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Led (anode/cathode recognition)

here's the led i bought..  the lenght of the two 'bars' (don't know their name in english) and the fact that the capsule is flat on  its right side make me believe the one on the left is the anode, but then i checked it inside...i haven't seen leds like this one but i haven't seen many of them (usually the widest part is linked to the cathode). so which one is the anode? (my guess is the left one)

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One thing I've noticed with certain LEDs is that China is starting to make them in "special" formats. I've had LEDs that look completely normal only light when you hook them up in reverse. Then I've also seen LEDs like the ones posted here that aren't quite sure what they are. I find that the only way to truly find out which way they should be hooked up is to hook 'em up. Must be all the pollution over there mutating these things...

I much prefer the curvey or flat side of the body (of the LED).

curvey=anode ...... flat side (or scoop in bottom of casing)= cathode.

Tip :- If you roll the LED on the table the flat part sits on the ground (earth)......so connect the pin next to the flat part to ground/earth/ 0V

After working with several suppliers, the flat side to ground, curvy side to positive rule seems to be the most reliable than looking at the length of the legs or the shape of the odes.  Thanks for the tip. 

Here are two LEDs. One from here in Hawaii on the right and the other from Taiwan on the left.  You will notice that on both, the Cathode tail is actually longer than the anode tail contrary to what its supposed to be.  You should also note that in order to work the one from Taiwan on the left has to have what appears to be the cathode with the longer tail on the positive side of the battery and what appears to be an anode with the shorter tail on the negative side.  On the other hand, the one I picked up in Honolulu on the right side has to have the anode with the shorter tail on the positive side of the battery and the cathode with the longer tail on the negative side.

That is unusual.

The anode is always the one with the smaller piece of material inside the lens. The anode is usuall also the longer lead, but the structure inside the lens has always been one sure way to tell for me. Can you confirm that what you are calling the anode has a smaller mass inside the lens?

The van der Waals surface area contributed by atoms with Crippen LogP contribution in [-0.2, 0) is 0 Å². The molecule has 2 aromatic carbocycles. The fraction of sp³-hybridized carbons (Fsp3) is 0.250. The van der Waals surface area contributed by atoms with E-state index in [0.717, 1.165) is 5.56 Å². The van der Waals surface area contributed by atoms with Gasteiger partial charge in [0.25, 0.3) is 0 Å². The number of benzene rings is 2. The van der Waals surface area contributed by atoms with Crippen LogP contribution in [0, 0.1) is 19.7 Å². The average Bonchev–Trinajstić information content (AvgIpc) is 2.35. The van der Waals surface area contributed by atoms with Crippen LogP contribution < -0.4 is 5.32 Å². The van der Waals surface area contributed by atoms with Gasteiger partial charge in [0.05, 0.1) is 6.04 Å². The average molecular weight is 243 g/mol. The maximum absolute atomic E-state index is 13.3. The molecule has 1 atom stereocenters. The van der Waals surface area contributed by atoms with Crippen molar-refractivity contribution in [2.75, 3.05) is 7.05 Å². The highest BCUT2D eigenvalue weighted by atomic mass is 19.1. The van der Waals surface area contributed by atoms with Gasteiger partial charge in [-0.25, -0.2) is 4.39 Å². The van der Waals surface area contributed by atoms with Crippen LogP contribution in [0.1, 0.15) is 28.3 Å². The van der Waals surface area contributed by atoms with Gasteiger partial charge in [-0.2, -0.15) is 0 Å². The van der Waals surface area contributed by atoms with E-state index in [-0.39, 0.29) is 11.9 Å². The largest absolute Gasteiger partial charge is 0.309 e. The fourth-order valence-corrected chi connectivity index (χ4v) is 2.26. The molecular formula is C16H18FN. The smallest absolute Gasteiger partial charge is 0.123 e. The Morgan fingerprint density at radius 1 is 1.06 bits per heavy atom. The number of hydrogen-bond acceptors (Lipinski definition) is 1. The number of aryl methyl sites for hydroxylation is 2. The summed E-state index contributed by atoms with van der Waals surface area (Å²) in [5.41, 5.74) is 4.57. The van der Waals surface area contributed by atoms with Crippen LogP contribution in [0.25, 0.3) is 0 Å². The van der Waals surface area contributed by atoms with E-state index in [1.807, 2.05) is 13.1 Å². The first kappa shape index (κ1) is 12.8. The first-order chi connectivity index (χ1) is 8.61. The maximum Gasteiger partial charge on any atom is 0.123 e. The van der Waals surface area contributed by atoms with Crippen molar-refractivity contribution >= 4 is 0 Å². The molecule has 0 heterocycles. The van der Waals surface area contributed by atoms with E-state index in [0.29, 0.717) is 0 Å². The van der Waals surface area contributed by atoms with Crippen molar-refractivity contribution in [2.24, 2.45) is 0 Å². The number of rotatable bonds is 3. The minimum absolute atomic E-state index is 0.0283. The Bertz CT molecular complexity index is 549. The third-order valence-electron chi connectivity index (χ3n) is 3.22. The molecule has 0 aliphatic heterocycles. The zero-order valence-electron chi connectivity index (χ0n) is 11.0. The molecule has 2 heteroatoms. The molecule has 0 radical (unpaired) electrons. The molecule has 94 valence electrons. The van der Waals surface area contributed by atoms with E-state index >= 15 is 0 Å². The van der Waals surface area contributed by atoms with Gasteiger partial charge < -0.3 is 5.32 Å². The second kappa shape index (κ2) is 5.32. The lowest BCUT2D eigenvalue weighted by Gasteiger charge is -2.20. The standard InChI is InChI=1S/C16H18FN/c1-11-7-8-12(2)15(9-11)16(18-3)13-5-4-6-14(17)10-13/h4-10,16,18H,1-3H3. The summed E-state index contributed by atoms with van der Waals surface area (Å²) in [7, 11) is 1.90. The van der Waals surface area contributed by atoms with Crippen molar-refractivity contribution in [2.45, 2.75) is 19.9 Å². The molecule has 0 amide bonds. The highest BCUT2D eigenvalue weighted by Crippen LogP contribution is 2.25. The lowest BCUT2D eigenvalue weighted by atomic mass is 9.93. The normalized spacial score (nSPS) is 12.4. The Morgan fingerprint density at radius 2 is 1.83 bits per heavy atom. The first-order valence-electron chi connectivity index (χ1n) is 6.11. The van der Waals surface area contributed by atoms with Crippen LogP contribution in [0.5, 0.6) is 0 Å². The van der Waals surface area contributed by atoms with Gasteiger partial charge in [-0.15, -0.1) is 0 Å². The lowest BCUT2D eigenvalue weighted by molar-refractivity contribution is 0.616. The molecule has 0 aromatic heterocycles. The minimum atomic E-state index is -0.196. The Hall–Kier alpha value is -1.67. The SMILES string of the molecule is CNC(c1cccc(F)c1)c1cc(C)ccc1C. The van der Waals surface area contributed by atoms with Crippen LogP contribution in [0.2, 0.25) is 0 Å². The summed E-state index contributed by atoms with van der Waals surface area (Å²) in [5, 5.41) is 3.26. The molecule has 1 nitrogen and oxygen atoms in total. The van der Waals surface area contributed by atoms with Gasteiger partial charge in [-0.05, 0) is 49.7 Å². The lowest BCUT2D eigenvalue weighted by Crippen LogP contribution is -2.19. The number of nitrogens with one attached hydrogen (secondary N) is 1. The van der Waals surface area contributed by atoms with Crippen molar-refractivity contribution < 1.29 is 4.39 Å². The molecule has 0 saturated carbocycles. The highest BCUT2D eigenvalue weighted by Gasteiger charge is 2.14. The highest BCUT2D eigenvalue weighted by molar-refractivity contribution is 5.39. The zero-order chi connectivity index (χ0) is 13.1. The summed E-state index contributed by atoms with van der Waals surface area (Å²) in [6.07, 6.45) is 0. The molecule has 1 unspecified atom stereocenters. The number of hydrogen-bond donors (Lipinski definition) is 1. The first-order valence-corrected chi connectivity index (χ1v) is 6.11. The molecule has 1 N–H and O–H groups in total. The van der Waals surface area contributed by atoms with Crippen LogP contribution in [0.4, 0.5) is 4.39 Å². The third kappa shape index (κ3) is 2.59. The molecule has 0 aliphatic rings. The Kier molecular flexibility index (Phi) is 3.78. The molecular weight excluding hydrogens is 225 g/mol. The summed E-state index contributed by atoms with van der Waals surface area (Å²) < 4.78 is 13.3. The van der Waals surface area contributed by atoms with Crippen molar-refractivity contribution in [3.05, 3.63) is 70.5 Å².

If you have a measure-thingey, you can measure on it. One way current flows through, and that is the way to hook it up.

Sometimes I take off little IR LED's from old prints, and they are inside black plastic etc, so there is no way of telling what is what. If they are small and used for optical tracking, they do burn quite easlily, and are impossible to replace.

So.. Set up measure-thingey to measure resistance. Red on one leg, black on the other. If no result, make it the other way around. Then red is V and black is G.

Also see this: http://letsmakerobots.com/node/78 to know if it is working.

Sometimes the smaller ones blow if you get them too much voltage - no matter which way they are turned. 

i'm not using ir leds :)

actually i just noticed that my multimeter...ops sorry, my bad.... that my measure-thingey has a setting which says "LED" and has 2 holes when i can insert my led in and i guess i don't need to use resistors in oreder not to destroy it (by inserting it in the measure-thingey i mean)

actually you are right...nothing's gonna happen if i hook it up in the wrong way. it just won't let current pass! I'll try it now, i have some spare time.

Does it really mather to know which pin is the anode/cathode. I thought you can just hook it up, and either it works or it doesn't. But you can't break it by wiring it wrong. Am I right?

So my suggestion would be, just hook it up, and you'll see which pin is the anode/cathode. But I might be wrong about the 'won't break' part... so you better wait for someone to confirm this ;)

Well, you won't break it, but if you're debugging a circuit, you can remove 50% of the "unknowns" by knowing for a fact that your LED is the right way round!

NB I would call them "leads" or "tails."